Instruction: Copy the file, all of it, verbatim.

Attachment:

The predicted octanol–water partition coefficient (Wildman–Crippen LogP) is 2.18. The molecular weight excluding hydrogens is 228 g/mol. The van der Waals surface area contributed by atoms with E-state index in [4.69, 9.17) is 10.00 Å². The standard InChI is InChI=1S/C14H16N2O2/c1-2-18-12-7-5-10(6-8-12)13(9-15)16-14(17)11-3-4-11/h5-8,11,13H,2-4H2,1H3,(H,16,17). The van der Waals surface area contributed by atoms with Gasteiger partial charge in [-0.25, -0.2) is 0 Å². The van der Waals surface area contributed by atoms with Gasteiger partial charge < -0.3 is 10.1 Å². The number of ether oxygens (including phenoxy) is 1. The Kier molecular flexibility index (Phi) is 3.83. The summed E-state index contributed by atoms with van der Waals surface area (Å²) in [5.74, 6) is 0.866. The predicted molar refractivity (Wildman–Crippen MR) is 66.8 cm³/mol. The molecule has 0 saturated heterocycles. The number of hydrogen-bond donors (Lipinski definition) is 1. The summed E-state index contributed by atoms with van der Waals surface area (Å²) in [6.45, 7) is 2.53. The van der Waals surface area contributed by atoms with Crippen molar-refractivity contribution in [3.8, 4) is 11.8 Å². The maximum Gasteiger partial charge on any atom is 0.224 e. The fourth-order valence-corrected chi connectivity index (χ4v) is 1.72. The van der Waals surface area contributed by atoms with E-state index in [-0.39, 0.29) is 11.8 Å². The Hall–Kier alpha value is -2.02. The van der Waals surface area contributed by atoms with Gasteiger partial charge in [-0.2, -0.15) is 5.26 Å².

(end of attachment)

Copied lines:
The predicted octanol–water partition coefficient (Wildman–Crippen LogP) is 2.18. The molecular weight excluding hydrogens is 228 g/mol. The van der Waals surface area contributed by atoms with E-state index in [4.69, 9.17) is 10.00 Å². The standard InChI is InChI=1S/C14H16N2O2/c1-2-18-12-7-5-10(6-8-12)13(9-15)16-14(17)11-3-4-11/h5-8,11,13H,2-4H2,1H3,(H,16,17). The van der Waals surface area contributed by atoms with Gasteiger partial charge in [-0.25, -0.2) is 0 Å². The van der Waals surface area contributed by atoms with Gasteiger partial charge < -0.3 is 10.1 Å². The number of ether oxygens (including phenoxy) is 1. The Kier molecular flexibility index (Phi) is 3.83. The summed E-state index contributed by atoms with van der Waals surface area (Å²) in [5.74, 6) is 0.866. The predicted molar refractivity (Wildman–Crippen MR) is 66.8 cm³/mol. The molecule has 0 saturated heterocycles. The number of hydrogen-bond donors (Lipinski definition) is 1. The summed E-state index contributed by atoms with van der Waals surface area (Å²) in [6.45, 7) is 2.53. The van der Waals surface area contributed by atoms with Crippen molar-refractivity contribution in [3.8, 4) is 11.8 Å². The maximum Gasteiger partial charge on any atom is 0.224 e. The fourth-order valence-corrected chi connectivity index (χ4v) is 1.72. The van der Waals surface area contributed by atoms with E-state index in [-0.39, 0.29) is 11.8 Å². The Hall–Kier alpha value is -2.02. The van der Waals surface area contributed by atoms with Gasteiger partial charge in [-0.2, -0.15) is 5.26 Å².